Written by Ian Ord
Tags: Odd Deaths
The Qingming Festival, or Tomb-Sweeping Day (Hong Kong calls it the Ching Ming Festival), is a traditional Chinese festival that typically occurs around April 5th every year. On this day, people go to the graves of their ancestors to honor them. Tombs are sweeped and food/drinks are offered up. Qingming festival is practiced in many countries, like Malaysia and Singapore. Typically, big family functions are held on this day. The festival dates back over 2500 years.
Traditionally, the family can perform a ritual where ghost money (aka joss paper) and paper replicas of material goods (such as cars, homes, etc) are burned. Below is a scene from a gathering in Penang, Malaysia:
Food can be laid out in front of the deceased’s headstone (chicken, eggs, pork) along with chopsticks, and wine cups. The families often eat the food there at the grave site after the ceremony, as if having a picnic with their deceased relatives and ancestors. (source)
The time around the Qingming Festival is also a peak time for ghost marriages. Also known as “spirit marriage”, it’s a 3000 year old custom that is practiced mostly in northern China. In a ghost marriage, one or both of the parties are deceased.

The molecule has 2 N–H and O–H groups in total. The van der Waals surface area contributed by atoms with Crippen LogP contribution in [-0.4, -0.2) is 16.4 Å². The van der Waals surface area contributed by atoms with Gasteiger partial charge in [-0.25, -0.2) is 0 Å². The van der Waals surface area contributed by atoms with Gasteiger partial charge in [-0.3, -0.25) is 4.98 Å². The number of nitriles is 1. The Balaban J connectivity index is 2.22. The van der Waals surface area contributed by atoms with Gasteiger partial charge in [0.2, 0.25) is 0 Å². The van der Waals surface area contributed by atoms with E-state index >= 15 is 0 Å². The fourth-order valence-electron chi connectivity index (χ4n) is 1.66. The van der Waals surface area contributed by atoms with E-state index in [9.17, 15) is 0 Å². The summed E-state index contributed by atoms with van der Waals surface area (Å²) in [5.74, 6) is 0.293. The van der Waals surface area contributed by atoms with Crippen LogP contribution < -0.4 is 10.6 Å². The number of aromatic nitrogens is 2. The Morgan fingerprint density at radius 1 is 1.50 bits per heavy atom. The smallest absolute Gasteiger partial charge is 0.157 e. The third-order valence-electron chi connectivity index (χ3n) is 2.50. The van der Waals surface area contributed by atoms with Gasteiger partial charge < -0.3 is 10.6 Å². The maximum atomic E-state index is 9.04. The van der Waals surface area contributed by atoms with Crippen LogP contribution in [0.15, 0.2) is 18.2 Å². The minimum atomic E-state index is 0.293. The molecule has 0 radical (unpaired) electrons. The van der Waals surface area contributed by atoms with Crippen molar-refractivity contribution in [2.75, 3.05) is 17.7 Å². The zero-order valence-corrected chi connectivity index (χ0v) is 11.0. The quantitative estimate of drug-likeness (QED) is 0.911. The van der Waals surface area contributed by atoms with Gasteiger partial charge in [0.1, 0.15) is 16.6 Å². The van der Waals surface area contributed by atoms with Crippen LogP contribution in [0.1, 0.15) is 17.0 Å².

In the scene above, the paper doll represents the spirit’s physical presence. A priest conducts the ritual. Afterwards, paper offerings are gifted to the wedded spirits, then burned later.
One case saw two dead people joined in marriage. The family of the deceased man paid to get possession of the body of the dead woman, then had the ceremony performed, after which both bodies were buried together. However, grave robbers snatched the female’s body and sold it off to somebody else, where it was used in another ghost marriage ceremony. Because of the popularity of this tradition, bodies of deceased females can sometimes fetch a decent price.